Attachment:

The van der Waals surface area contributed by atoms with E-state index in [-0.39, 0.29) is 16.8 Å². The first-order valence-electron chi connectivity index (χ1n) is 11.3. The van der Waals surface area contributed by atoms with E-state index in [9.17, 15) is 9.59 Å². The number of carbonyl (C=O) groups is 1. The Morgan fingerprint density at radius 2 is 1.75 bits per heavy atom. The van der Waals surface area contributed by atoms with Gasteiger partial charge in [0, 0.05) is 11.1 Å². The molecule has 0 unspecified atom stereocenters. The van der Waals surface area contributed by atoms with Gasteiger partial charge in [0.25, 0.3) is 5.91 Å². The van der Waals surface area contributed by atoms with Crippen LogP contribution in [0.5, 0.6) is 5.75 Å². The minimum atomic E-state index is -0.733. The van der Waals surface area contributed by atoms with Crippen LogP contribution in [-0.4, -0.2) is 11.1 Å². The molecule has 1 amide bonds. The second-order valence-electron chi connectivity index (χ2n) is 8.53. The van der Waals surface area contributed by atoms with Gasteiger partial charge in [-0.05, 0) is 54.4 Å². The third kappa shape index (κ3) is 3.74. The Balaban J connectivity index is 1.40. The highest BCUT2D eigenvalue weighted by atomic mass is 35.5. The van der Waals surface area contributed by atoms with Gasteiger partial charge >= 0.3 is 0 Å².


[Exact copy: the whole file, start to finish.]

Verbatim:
The van der Waals surface area contributed by atoms with E-state index in [-0.39, 0.29) is 16.8 Å². The first-order valence-electron chi connectivity index (χ1n) is 11.3. The van der Waals surface area contributed by atoms with E-state index in [9.17, 15) is 9.59 Å². The number of carbonyl (C=O) groups is 1. The Morgan fingerprint density at radius 2 is 1.75 bits per heavy atom. The van der Waals surface area contributed by atoms with Gasteiger partial charge in [0, 0.05) is 11.1 Å². The molecule has 0 unspecified atom stereocenters. The van der Waals surface area contributed by atoms with Gasteiger partial charge in [0.25, 0.3) is 5.91 Å². The van der Waals surface area contributed by atoms with Crippen LogP contribution in [0.5, 0.6) is 5.75 Å². The minimum atomic E-state index is -0.733. The van der Waals surface area contributed by atoms with Crippen LogP contribution in [-0.4, -0.2) is 11.1 Å². The molecule has 1 amide bonds. The second-order valence-electron chi connectivity index (χ2n) is 8.53. The van der Waals surface area contributed by atoms with Gasteiger partial charge in [-0.05, 0) is 54.4 Å². The third kappa shape index (κ3) is 3.74. The Balaban J connectivity index is 1.40. The highest BCUT2D eigenvalue weighted by atomic mass is 35.5. The van der Waals surface area contributed by atoms with Gasteiger partial charge >= 0.3 is 0 Å².